Study challenges “necks-for-sex” hypothesis of giraffe evolution

The exceptionally named “necks-for-sex” hypothesis of giraffe evolution suggests their long necks are the result of competition among males, but new research suggests it could be something much more prosaic.

Male giraffes practice “neck sparring,” violently swing their necks into each other to assert dominance, so the hypothesis formed that males with longer necks may have been more reproductively successful.

But, more recently, biologists have proposed that neck length may instead be driven by females’ foraging behaviour. Being able to forage deeply into trees for otherwise difficult-to-reach leaves would be an advantage for females, who have increased nutritional demands due to gestation and lactation.

Now new research has found that female Masai giraffes (Giraffa tippelskirchi) have proportionally longer necks and trunks than males.

“The necks-for-sex hypothesis predicted that males would have longer necks than females,” says Doug Cavener, a biologist at Pennsylvania State University in the US and lead author of the study in the journal Mammalian Biology.

“And technically they do have longer necks, but everything about males is longer; they are 30% to 40% bigger than females.

The researchers analysed photos of hundreds of wild and captive Masai giraffes to investigate the relative body proportions of each species and how they might change as giraffes grow and mature.

“The female has a proportionally longer axial skeleton — a longer neck and trunk — and are more sloped in appearance, while the males are more vertical,” says Cavener.

A diagram of a male and female giraffe's body. The images show that males have wider necks and longer front legs. Whereas females have longer bodies and longer necks.
Although male and female giraffes have the same body proportions at birth, they are significantly different as they reach sexual maturity. Females have proportionally longer necks and longer bodies than males, which might help with foraging and child rearing, while males have wider necks and longer front legs, which might help win fights against other males and with mating. Credit: Penn State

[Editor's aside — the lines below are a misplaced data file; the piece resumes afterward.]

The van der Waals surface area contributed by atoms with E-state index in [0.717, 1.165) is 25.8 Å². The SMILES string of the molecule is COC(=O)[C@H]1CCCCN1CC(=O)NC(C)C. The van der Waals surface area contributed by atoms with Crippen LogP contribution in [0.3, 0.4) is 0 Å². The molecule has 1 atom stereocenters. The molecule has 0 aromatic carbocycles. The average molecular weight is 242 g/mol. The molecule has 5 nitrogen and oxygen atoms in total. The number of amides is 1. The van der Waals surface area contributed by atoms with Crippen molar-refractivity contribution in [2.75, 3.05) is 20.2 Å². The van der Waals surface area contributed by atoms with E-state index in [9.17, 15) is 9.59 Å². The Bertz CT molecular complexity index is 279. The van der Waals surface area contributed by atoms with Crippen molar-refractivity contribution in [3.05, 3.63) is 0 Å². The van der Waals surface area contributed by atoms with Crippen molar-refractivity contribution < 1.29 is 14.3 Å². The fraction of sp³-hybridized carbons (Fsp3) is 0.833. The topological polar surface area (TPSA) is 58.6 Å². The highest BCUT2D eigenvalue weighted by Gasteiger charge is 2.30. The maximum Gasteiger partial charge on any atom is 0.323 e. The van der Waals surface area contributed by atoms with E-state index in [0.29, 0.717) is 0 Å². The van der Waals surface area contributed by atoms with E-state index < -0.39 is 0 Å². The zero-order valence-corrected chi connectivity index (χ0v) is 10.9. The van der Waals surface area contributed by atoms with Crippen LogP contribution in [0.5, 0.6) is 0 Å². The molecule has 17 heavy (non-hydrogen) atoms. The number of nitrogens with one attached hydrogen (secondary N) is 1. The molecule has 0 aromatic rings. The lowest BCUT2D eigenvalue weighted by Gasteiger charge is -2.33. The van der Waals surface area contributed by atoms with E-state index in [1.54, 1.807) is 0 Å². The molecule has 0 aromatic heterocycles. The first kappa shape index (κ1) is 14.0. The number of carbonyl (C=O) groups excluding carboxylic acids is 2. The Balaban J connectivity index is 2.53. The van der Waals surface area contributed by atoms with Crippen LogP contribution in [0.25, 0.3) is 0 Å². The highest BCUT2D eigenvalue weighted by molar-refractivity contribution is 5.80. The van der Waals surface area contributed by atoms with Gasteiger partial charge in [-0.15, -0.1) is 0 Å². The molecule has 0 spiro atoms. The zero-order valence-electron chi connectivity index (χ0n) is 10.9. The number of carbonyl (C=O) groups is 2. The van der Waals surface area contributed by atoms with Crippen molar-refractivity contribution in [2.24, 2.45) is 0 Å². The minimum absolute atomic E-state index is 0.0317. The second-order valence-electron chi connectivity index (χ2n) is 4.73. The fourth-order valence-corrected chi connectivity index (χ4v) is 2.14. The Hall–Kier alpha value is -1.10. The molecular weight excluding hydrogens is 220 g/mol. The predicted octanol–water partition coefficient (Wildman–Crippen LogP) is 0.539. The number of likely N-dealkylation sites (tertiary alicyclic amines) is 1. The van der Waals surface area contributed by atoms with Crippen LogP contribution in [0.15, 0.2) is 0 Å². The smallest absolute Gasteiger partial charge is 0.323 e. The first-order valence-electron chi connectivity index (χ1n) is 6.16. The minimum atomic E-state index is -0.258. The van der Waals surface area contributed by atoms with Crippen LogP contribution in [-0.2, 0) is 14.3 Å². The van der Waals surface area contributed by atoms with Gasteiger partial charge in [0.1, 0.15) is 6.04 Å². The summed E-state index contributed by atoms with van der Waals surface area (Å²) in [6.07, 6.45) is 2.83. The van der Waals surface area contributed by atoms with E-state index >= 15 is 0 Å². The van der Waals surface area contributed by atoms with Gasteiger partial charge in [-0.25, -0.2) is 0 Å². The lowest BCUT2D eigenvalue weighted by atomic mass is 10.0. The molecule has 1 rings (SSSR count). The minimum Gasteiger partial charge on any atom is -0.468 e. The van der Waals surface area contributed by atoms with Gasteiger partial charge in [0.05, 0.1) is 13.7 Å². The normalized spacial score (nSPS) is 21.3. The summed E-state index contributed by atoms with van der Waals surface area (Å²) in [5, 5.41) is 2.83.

This supports previous research, which found female South African giraffes (G. giraffa) have proportionally longer necks than males.

“Rather than stretching out to eat leaves on the tallest branches, you often see giraffes — especially females — reaching deep into the trees,” he says.

“Giraffes are picky eaters. They eat the leaves of only a few tree species, and longer necks allow them to reach deeper into the trees to get the leaves no one else can.

“Once females reach four or five years of age, they are almost always pregnant and lactating, so we think the increased nutritional demands of females drove the evolution of giraffes’ long necks.”

The researchers also found that adult male giraffes have longer forelegs and wider necks than females, probably to assist in mating and for male neck sparring behaviours, respectively.

“If female foraging is driving this iconic trait as we suspect, it really highlights the importance of conserving their dwindling habitat,” Cavener says.

The team is also using genetics to better understand which males are successful at breeding, with the aim to guide conservation efforts for this endangered species.

“Populations of Masai giraffes have declined rapidly in the last 30 years, in part due to habitat loss and poaching, and it is critical that we understand the key aspects of their ecology and genetics in order devise the most efficacious conservation strategies to save these majestic animals.”

Sign up to our weekly newsletter

Please login to favourite this article.